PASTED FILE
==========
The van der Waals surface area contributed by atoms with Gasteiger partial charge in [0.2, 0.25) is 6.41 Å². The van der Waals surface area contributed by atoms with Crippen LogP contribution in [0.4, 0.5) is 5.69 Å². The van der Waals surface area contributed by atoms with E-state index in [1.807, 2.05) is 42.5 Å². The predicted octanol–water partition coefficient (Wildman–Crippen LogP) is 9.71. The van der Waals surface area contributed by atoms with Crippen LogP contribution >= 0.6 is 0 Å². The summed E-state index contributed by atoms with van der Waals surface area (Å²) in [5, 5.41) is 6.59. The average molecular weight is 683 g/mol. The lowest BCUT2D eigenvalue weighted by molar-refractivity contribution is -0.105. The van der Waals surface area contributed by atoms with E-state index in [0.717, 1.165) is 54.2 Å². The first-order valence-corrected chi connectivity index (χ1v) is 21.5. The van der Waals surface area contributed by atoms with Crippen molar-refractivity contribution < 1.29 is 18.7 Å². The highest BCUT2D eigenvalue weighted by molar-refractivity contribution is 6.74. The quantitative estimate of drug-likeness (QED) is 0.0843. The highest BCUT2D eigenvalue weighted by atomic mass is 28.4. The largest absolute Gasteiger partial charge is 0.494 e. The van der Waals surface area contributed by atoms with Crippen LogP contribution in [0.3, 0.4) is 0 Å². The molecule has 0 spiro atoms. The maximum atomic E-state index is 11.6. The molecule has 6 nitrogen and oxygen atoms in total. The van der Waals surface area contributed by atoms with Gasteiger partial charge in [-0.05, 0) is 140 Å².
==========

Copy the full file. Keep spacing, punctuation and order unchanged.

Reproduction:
The van der Waals surface area contributed by atoms with Gasteiger partial charge in [0.2, 0.25) is 6.41 Å². The van der Waals surface area contributed by atoms with Crippen LogP contribution in [0.4, 0.5) is 5.69 Å². The van der Waals surface area contributed by atoms with E-state index in [1.807, 2.05) is 42.5 Å². The predicted octanol–water partition coefficient (Wildman–Crippen LogP) is 9.71. The van der Waals surface area contributed by atoms with Crippen LogP contribution >= 0.6 is 0 Å². The summed E-state index contributed by atoms with van der Waals surface area (Å²) in [5, 5.41) is 6.59. The average molecular weight is 683 g/mol. The lowest BCUT2D eigenvalue weighted by molar-refractivity contribution is -0.105. The van der Waals surface area contributed by atoms with E-state index in [0.717, 1.165) is 54.2 Å². The first-order valence-corrected chi connectivity index (χ1v) is 21.5. The van der Waals surface area contributed by atoms with Crippen molar-refractivity contribution < 1.29 is 18.7 Å². The highest BCUT2D eigenvalue weighted by molar-refractivity contribution is 6.74. The quantitative estimate of drug-likeness (QED) is 0.0843. The highest BCUT2D eigenvalue weighted by atomic mass is 28.4. The largest absolute Gasteiger partial charge is 0.494 e. The van der Waals surface area contributed by atoms with Crippen LogP contribution in [0.3, 0.4) is 0 Å². The molecule has 0 spiro atoms. The maximum atomic E-state index is 11.6. The molecule has 6 nitrogen and oxygen atoms in total. The van der Waals surface area contributed by atoms with Gasteiger partial charge in [-0.05, 0) is 140 Å².